Jerry Sandusky Investigation Prompts NCAA Probe of Penn State University

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By Brendan Giusti , Christian Post Reporter
November 18, 2011|3:43 pm

The NCAA has joined a growing number of organizations launching investigations into Penn State in the wake of the sex abuse scandal that has marred defensive coordinator Jerry Sandusky's career, and has put an end to head coach Joe Paterno's and that of other university officials.

Penn State was notified of the pending investigation via a letter from the athletic association.

The inquiry asks Penn State to explain how the university and its employees complied with the NCAA's bylaws – specifically those governing an employee's moral obligation by the NCAA.

"They must do more than avoid improper conduct or questionable acts," the NCAA rules state. "Their own moral values must be so certain and positive that those younger and more pliable will be influenced by a fine example."

Recently, Sandusky was charged with 40 counts of sexually abusing eight young boys over a 15-year period.

Other areas of the investigation focus on the university's policies and its cooperation in the Sandusky investigation.

"How has Penn State exercised institutional control over the issues identified in and related to the Grand Jury Report?" NCAA President Marc Emmert wrote in the letter. "Were there procedures in place that were or were not followed?"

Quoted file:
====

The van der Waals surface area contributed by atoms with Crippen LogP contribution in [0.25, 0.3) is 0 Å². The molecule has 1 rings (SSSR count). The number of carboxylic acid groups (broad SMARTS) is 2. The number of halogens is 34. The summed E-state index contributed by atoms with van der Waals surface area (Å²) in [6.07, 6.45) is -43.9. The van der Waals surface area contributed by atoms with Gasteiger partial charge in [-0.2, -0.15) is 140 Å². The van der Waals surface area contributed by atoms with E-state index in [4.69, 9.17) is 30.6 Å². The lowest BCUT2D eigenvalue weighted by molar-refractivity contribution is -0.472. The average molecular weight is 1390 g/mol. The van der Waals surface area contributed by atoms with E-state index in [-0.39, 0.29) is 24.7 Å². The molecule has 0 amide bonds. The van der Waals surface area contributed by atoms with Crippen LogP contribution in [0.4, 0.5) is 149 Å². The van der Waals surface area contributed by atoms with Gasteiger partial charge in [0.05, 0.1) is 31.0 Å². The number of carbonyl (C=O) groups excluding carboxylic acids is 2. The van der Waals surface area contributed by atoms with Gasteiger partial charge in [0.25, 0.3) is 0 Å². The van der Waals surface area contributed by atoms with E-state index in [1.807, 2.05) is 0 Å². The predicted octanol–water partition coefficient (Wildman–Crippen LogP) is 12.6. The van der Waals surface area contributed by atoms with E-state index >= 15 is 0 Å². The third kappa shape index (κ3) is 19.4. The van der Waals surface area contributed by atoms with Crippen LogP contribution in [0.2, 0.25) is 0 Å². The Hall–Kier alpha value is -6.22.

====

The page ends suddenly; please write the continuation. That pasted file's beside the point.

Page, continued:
The central points of the inquiry focus on the university's integrity while handling the investigation into Jerry Sandusky and others involved in the sex abuse scandal.

"It is critical that each campus and the NCAA as an association re-examine how we constrain or encourage behaviors that lift up young people rather than making then victims," Emmert wrote.

Penn State has until Dec. 16 to respond to the inquiry.

Federal prosecutors and the FBI also announced they are looking into investigating Sandusky at a federal level.

Investigators want to determine if Sandusky crossed state lines to abuse victims or used the Internet to locate victims.

It is unclear what disciplinary action might result from the separate investigations.

Sandusky reportedly faces a maximum of 460 years in jail if convicted on all charges.

 

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